Now, is it any accident that the government's latest market intervention comes just as we are staring again at 1200 on the S&P 500, and the major indices threaten fresh 52-week lows? I think not. Since last Fall, every bounce we have had from climactic lows has come after the government announced some surprise intervention. The small difference this time is that the market seems to have anticipated the intervention in time to buy into the close on Friday ahead of the government's move. Financials and housing stocks were especially strong beneficiaries of the bounce after the morning despair from another horrible jobs report - this time showing the unemployment rate has popped up to 6.1%, the highest rate in five years. (And for all of you "lagging indicator" people, I finally have to agree that this number is lagging...it apparently cannot keep up with the real decline in the economy!). Another difference is that this intervention has come after the failure of a very weak rally from the last government-induced bounce in July.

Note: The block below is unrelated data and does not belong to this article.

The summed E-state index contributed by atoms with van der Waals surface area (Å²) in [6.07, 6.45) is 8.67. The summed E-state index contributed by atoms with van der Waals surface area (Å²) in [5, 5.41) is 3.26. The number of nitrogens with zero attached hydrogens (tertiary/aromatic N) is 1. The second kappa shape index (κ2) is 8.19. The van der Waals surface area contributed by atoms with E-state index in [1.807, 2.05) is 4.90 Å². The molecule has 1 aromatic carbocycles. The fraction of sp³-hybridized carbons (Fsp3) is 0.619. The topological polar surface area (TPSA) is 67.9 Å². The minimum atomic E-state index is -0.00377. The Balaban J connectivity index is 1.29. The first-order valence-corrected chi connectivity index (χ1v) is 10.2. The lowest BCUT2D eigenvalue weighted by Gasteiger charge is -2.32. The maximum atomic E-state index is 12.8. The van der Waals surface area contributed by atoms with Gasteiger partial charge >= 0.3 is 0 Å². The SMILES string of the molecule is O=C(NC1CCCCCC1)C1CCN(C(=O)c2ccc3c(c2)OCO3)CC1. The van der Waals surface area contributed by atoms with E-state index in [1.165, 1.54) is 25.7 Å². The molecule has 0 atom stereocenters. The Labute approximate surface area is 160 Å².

I now find myself torn on what to do next. I suggested buying into the July lows for the S&P 500 because the selling had reached historic proportions. Less than a month later, I found myself backing off given the weakness I saw in the ensuing rally. Both recommendations proved timely on the S&P 500. This time around, I have a lot less confidence in guessing at the market's next moves. On the one hand, I think I made a decent case for a bear market rally that takes us back to the May highs before year-end. On the other hand, the rally off July's low was tepid and unconvincing while the sell-off that began post-Labor Day trading was sharp and quite convincing. Before Friday, I was getting ready to write an extremely bearish missive, but after Friday I still wonder just how many times government intervention will "work" to prop up the stock market.